Throwing a Christmas party? You are not competing to outshine any family member who might have given an extraordinary bash the previous year. Cut your coat according to your size and entertain your guests the best way you know how.
If it happens that you must host the family’s Christmas party (for your immediate family, siblings, parents and other close family members), then brace yourself for quite some huge spending, however modest the party is.
All foodstuffs cost three or more times compared to last year. So you are inevitably going to spend more. But you can cut the cost and still have a memorable party.
As you plan, keep in mind that the essence of this party is for people to get together and catch up over their lives in the past year. But, again, you are not going to starve them. They are going to chat as they chew a bone here and swallow some frothy stuff there.
As I always advise in this column, buy food in bulk. Bundles of baking flour and unga meal will save you a tidy sum. A sack of rice, 20kg cooking oil, beer and other beverages bought from the distributor will save you some money – and time. You cut on time of going around town looking for a bargain.
Draw the list of guests. Take note of their special meals and strive to cater to their interests.
Some dos and don’ts as you plan and execute the party:
Do not assume your guests are beggars who will only come to your house to eat. They too have planned and set aside money for this big annual festival season. Thus you can get them to chip in an indirect and clever way.
In the West, they send out invitation cards with BYO (bring your own drink and some food). As you receive your guests, you take the food and add it to what is already on the table but allow them to sit with their drinks.
When it comes to serving food, people will help themselves from the same serving point. Later they can enjoy their drinks after you all toast to the family’s long life together using the wine you, the host, bought.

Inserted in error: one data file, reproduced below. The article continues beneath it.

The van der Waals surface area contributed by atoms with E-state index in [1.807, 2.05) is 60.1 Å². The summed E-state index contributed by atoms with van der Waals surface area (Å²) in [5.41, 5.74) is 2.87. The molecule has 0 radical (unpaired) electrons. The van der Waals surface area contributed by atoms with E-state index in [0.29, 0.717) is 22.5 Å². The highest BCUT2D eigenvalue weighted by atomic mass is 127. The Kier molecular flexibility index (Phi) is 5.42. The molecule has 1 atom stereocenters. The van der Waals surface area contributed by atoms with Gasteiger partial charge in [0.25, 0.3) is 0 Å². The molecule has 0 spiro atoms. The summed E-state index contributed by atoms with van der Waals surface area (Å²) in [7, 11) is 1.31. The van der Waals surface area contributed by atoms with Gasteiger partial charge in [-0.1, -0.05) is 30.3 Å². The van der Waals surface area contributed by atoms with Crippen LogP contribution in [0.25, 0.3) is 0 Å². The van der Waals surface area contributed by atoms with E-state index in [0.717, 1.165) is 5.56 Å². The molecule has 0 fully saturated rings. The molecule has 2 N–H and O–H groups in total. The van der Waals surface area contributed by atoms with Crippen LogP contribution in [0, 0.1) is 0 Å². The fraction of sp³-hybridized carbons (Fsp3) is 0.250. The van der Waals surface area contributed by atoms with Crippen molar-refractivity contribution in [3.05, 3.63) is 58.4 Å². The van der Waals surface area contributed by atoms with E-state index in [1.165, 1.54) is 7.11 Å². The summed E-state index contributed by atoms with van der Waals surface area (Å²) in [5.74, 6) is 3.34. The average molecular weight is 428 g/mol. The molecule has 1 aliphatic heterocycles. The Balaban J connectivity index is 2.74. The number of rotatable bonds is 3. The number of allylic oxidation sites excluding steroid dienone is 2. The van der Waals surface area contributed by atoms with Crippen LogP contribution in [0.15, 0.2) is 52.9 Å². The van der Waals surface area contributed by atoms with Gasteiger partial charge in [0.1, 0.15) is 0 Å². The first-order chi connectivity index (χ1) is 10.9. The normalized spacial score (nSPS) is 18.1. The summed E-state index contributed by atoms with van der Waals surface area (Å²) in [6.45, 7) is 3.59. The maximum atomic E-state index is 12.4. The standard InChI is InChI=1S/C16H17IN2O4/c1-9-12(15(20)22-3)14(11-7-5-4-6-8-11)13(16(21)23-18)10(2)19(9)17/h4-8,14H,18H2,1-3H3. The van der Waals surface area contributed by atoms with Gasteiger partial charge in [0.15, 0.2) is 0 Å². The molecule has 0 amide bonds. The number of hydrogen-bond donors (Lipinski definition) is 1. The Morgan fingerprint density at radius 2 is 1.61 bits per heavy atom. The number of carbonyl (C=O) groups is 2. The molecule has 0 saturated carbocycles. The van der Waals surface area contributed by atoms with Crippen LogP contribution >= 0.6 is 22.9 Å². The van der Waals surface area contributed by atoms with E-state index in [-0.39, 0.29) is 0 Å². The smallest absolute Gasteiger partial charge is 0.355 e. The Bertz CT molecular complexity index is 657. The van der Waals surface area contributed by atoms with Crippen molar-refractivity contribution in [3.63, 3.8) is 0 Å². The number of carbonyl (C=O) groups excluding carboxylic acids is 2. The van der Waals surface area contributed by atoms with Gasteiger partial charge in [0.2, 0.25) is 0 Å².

Instead of hiring a caterer (another expense), invite other family members to come over and help prepare the meals. Sometimes, you can borrow cutlery from them as well instead of buying extra which you will not need anyway until years later when you will have another party.
You are the hostess; therefore, these helpers must work under your instructions to avoid wastage of food and duplication. You assign duties – the person to slaughter the goat(s), the one to make chapati, and so on.
You will be in control of the store where foodstuffs are kept so that you know how much you have given out. Always remember that even relatives, given a free hand in your house, can steal from you and let you down when guests have insufficient food. It is better for food to remain than for guests not to eat to their fill.
As the hostess, you must not allow yourself to be overwhelmed trying to make your guests comfortable. There is a home I visited which had a large wall painting with the words: "You are welcome in my home but feeling comfortable is your business." Adopt such an attitude for sanity.
Get time to interact with each of your guests. Don’t immerse yourself in coordinating everything that you miss out on latest gossip in the family and the investment ideas people liberally discuss during such parties.
You can achieve this by delegating duties. Pick your agile nieces and nephews and assign them duties of serving guests. They will be happy to do this and at least take a break from chatting on WhatsApp.
When the party is over, review your performance financially. Did you meet your targets? Were your guests satisfied? Any debts? Zero in on areas to improve next time (there is always a next time) and how to better plan for the party.
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